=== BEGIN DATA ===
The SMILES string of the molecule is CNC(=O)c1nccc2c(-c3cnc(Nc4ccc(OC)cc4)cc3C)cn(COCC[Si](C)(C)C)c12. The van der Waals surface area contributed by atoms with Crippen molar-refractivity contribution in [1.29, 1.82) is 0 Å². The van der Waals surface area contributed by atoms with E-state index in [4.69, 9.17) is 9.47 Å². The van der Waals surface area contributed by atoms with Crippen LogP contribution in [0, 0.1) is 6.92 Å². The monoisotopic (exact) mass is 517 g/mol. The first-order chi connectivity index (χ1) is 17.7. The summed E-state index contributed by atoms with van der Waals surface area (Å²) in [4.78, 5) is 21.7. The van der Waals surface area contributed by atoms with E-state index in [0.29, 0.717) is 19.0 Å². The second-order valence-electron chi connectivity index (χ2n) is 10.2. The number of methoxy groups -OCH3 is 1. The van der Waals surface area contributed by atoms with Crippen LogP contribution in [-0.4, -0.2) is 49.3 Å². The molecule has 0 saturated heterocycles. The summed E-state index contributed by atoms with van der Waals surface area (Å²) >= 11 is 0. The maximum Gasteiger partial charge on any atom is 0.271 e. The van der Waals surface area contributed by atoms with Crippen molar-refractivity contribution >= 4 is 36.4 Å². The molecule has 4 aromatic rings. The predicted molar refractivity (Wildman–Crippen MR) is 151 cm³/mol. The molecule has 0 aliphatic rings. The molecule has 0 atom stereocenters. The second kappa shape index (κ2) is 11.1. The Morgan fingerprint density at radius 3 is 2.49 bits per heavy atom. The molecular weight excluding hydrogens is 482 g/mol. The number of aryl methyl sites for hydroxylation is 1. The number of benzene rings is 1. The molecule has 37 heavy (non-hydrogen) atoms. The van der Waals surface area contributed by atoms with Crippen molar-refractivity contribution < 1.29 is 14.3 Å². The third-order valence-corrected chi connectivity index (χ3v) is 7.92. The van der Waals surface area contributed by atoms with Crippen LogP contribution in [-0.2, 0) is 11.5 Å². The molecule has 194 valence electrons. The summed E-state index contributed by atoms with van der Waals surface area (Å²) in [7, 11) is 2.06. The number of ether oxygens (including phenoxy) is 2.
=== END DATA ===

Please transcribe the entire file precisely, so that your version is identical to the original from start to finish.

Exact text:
The SMILES string of the molecule is CNC(=O)c1nccc2c(-c3cnc(Nc4ccc(OC)cc4)cc3C)cn(COCC[Si](C)(C)C)c12. The van der Waals surface area contributed by atoms with Crippen molar-refractivity contribution in [1.29, 1.82) is 0 Å². The van der Waals surface area contributed by atoms with E-state index in [4.69, 9.17) is 9.47 Å². The van der Waals surface area contributed by atoms with Crippen LogP contribution in [0, 0.1) is 6.92 Å². The monoisotopic (exact) mass is 517 g/mol. The first-order chi connectivity index (χ1) is 17.7. The summed E-state index contributed by atoms with van der Waals surface area (Å²) in [4.78, 5) is 21.7. The van der Waals surface area contributed by atoms with E-state index in [0.29, 0.717) is 19.0 Å². The second-order valence-electron chi connectivity index (χ2n) is 10.2. The number of methoxy groups -OCH3 is 1. The van der Waals surface area contributed by atoms with Crippen LogP contribution in [-0.4, -0.2) is 49.3 Å². The molecule has 0 saturated heterocycles. The summed E-state index contributed by atoms with van der Waals surface area (Å²) >= 11 is 0. The maximum Gasteiger partial charge on any atom is 0.271 e. The van der Waals surface area contributed by atoms with Crippen molar-refractivity contribution >= 4 is 36.4 Å². The molecule has 4 aromatic rings. The predicted molar refractivity (Wildman–Crippen MR) is 151 cm³/mol. The molecule has 0 aliphatic rings. The molecule has 0 atom stereocenters. The second kappa shape index (κ2) is 11.1. The Morgan fingerprint density at radius 3 is 2.49 bits per heavy atom. The molecular weight excluding hydrogens is 482 g/mol. The number of aryl methyl sites for hydroxylation is 1. The number of benzene rings is 1. The molecule has 37 heavy (non-hydrogen) atoms. The van der Waals surface area contributed by atoms with Crippen molar-refractivity contribution < 1.29 is 14.3 Å². The third-order valence-corrected chi connectivity index (χ3v) is 7.92. The van der Waals surface area contributed by atoms with Crippen LogP contribution in [-0.2, 0) is 11.5 Å². The molecule has 194 valence electrons. The summed E-state index contributed by atoms with van der Waals surface area (Å²) in [7, 11) is 2.06. The number of ether oxygens (including phenoxy) is 2.